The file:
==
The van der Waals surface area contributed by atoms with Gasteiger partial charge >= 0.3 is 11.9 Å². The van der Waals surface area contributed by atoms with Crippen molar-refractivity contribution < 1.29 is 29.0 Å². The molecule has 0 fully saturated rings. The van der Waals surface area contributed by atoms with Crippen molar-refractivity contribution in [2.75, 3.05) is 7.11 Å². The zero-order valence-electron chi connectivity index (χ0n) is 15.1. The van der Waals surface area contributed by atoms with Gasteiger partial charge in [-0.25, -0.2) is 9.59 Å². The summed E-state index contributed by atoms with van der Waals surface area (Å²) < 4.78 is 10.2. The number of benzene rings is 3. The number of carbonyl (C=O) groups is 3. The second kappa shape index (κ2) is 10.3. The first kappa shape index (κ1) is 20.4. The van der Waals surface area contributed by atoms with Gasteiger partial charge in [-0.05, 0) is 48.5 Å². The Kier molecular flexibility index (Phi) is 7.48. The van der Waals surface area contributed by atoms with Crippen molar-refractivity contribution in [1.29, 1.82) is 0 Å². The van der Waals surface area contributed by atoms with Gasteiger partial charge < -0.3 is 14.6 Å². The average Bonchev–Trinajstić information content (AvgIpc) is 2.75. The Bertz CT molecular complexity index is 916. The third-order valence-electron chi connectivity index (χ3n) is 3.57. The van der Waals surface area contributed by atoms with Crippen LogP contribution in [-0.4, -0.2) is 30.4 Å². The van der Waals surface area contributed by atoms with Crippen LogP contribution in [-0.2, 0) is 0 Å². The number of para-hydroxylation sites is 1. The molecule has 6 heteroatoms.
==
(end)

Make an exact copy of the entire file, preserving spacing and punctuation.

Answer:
The van der Waals surface area contributed by atoms with Gasteiger partial charge >= 0.3 is 11.9 Å². The van der Waals surface area contributed by atoms with Crippen molar-refractivity contribution < 1.29 is 29.0 Å². The molecule has 0 fully saturated rings. The van der Waals surface area contributed by atoms with Crippen molar-refractivity contribution in [2.75, 3.05) is 7.11 Å². The zero-order valence-electron chi connectivity index (χ0n) is 15.1. The van der Waals surface area contributed by atoms with Gasteiger partial charge in [-0.25, -0.2) is 9.59 Å². The summed E-state index contributed by atoms with van der Waals surface area (Å²) < 4.78 is 10.2. The number of benzene rings is 3. The number of carbonyl (C=O) groups is 3. The second kappa shape index (κ2) is 10.3. The first kappa shape index (κ1) is 20.4. The van der Waals surface area contributed by atoms with Gasteiger partial charge in [-0.05, 0) is 48.5 Å². The Kier molecular flexibility index (Phi) is 7.48. The van der Waals surface area contributed by atoms with Crippen molar-refractivity contribution in [1.29, 1.82) is 0 Å². The van der Waals surface area contributed by atoms with Gasteiger partial charge < -0.3 is 14.6 Å². The average Bonchev–Trinajstić information content (AvgIpc) is 2.75. The Bertz CT molecular complexity index is 916. The third-order valence-electron chi connectivity index (χ3n) is 3.57. The van der Waals surface area contributed by atoms with Crippen LogP contribution in [-0.4, -0.2) is 30.4 Å². The van der Waals surface area contributed by atoms with Crippen LogP contribution in [-0.2, 0) is 0 Å². The number of para-hydroxylation sites is 1. The molecule has 6 heteroatoms.